experts saying the blast was significantly smaller
than even the first nuclear bombs dropped on Japan
during World War II.
North Korea appeared to respond to that Wednesday,
saying in its statement that it "successfully
conducted an underground nuclear test under secure
In rare direct criticism of the communist regime from
Seoul, South Korean President Roh Moo-hyun said that
the security threat cited by North Korea is
exaggerated or nonexistent.
"North Korea says the reason it is pursuing nuclear
(weapons) is for its security, but the security threat
North Korea speaks of either does not exist in
reality, or is very exaggerated," Roh said, according
to South Korea's Yonhap news agency.
He spoke even as South Korea's military was checking
its readiness for nuclear attack, Yonhap said. The
Joint Chiefs of Staff told Defense Minister Yoon
Kwang-ung that the military needed an improved ability
to respond to such an attack, including
state-of-the-art weapons capable of destroying a
nuclear missile, the report said.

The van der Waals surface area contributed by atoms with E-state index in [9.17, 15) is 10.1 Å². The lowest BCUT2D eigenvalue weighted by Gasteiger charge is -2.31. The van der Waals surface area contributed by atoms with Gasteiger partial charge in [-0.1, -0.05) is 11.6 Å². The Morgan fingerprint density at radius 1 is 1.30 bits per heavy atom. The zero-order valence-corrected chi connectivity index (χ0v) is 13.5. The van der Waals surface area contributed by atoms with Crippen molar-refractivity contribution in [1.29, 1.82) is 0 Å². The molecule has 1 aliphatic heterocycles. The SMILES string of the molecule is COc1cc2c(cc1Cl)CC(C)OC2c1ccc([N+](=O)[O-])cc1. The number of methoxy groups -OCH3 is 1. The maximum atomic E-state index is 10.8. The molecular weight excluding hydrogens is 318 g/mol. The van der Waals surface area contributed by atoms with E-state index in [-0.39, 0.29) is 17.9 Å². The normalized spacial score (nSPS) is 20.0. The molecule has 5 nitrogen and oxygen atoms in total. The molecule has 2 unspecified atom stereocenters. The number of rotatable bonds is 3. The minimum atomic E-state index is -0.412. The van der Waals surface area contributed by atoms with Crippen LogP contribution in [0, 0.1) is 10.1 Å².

Rice said President Bush has told the North Koreans
that "there is no intention to invade or attack them.
So they have that guarantee. ... I don't know what
more they want."
Rice told CNN Tuesday that Bush "never takes any of
his options off the table. But is the United States,
somehow, in a provocative way, trying to invade North
Korea? It's just not the case."
The top U.S. general in South Korea said that American
forces are fully capable of deterring an attack from
the North despite the communist nation's claim of a
"Be assured that the alliance has the forces necessary
to deter aggression, and should deterrence fail,
decisively defeat any North Korean attack against"
South Korea, U.S. Army Gen. B.B. Bell said in a
statement to troops. "U.S. forces have been well
trained to confront nuclear, biological and chemical